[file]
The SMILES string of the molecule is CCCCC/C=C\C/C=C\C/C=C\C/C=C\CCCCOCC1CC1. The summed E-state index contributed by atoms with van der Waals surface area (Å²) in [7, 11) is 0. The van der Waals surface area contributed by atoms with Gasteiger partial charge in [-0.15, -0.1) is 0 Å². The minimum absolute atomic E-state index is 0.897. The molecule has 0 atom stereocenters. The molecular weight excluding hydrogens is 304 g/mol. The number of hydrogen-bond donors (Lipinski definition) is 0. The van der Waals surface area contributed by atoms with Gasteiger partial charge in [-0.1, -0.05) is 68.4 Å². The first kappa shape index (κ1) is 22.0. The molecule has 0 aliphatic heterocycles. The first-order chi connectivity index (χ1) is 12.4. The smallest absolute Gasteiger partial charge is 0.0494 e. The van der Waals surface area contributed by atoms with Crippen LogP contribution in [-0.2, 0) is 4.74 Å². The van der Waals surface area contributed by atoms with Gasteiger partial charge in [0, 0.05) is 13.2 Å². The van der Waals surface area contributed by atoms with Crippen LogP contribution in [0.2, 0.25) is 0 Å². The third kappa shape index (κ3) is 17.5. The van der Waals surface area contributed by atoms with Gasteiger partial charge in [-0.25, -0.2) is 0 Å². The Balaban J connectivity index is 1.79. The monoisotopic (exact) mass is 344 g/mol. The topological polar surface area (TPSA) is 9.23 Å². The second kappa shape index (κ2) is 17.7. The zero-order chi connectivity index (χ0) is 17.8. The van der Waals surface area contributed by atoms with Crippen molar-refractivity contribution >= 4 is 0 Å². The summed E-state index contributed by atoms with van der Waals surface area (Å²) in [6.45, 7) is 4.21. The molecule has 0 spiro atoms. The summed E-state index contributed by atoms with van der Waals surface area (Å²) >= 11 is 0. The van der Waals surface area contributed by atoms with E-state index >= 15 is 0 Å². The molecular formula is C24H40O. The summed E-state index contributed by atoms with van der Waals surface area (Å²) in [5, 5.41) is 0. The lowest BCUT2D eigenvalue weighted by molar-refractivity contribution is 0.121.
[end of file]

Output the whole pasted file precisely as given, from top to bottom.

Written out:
The SMILES string of the molecule is CCCCC/C=C\C/C=C\C/C=C\C/C=C\CCCCOCC1CC1. The summed E-state index contributed by atoms with van der Waals surface area (Å²) in [7, 11) is 0. The van der Waals surface area contributed by atoms with Gasteiger partial charge in [-0.15, -0.1) is 0 Å². The minimum absolute atomic E-state index is 0.897. The molecule has 0 atom stereocenters. The molecular weight excluding hydrogens is 304 g/mol. The number of hydrogen-bond donors (Lipinski definition) is 0. The van der Waals surface area contributed by atoms with Gasteiger partial charge in [-0.1, -0.05) is 68.4 Å². The first kappa shape index (κ1) is 22.0. The molecule has 0 aliphatic heterocycles. The first-order chi connectivity index (χ1) is 12.4. The smallest absolute Gasteiger partial charge is 0.0494 e. The van der Waals surface area contributed by atoms with Crippen LogP contribution in [-0.2, 0) is 4.74 Å². The van der Waals surface area contributed by atoms with Gasteiger partial charge in [0, 0.05) is 13.2 Å². The van der Waals surface area contributed by atoms with Crippen LogP contribution in [0.2, 0.25) is 0 Å². The third kappa shape index (κ3) is 17.5. The van der Waals surface area contributed by atoms with Gasteiger partial charge in [-0.25, -0.2) is 0 Å². The Balaban J connectivity index is 1.79. The monoisotopic (exact) mass is 344 g/mol. The topological polar surface area (TPSA) is 9.23 Å². The second kappa shape index (κ2) is 17.7. The zero-order chi connectivity index (χ0) is 17.8. The van der Waals surface area contributed by atoms with Crippen molar-refractivity contribution >= 4 is 0 Å². The summed E-state index contributed by atoms with van der Waals surface area (Å²) in [6.45, 7) is 4.21. The molecule has 0 spiro atoms. The summed E-state index contributed by atoms with van der Waals surface area (Å²) >= 11 is 0. The van der Waals surface area contributed by atoms with E-state index >= 15 is 0 Å². The molecular formula is C24H40O. The summed E-state index contributed by atoms with van der Waals surface area (Å²) in [5, 5.41) is 0. The lowest BCUT2D eigenvalue weighted by molar-refractivity contribution is 0.121.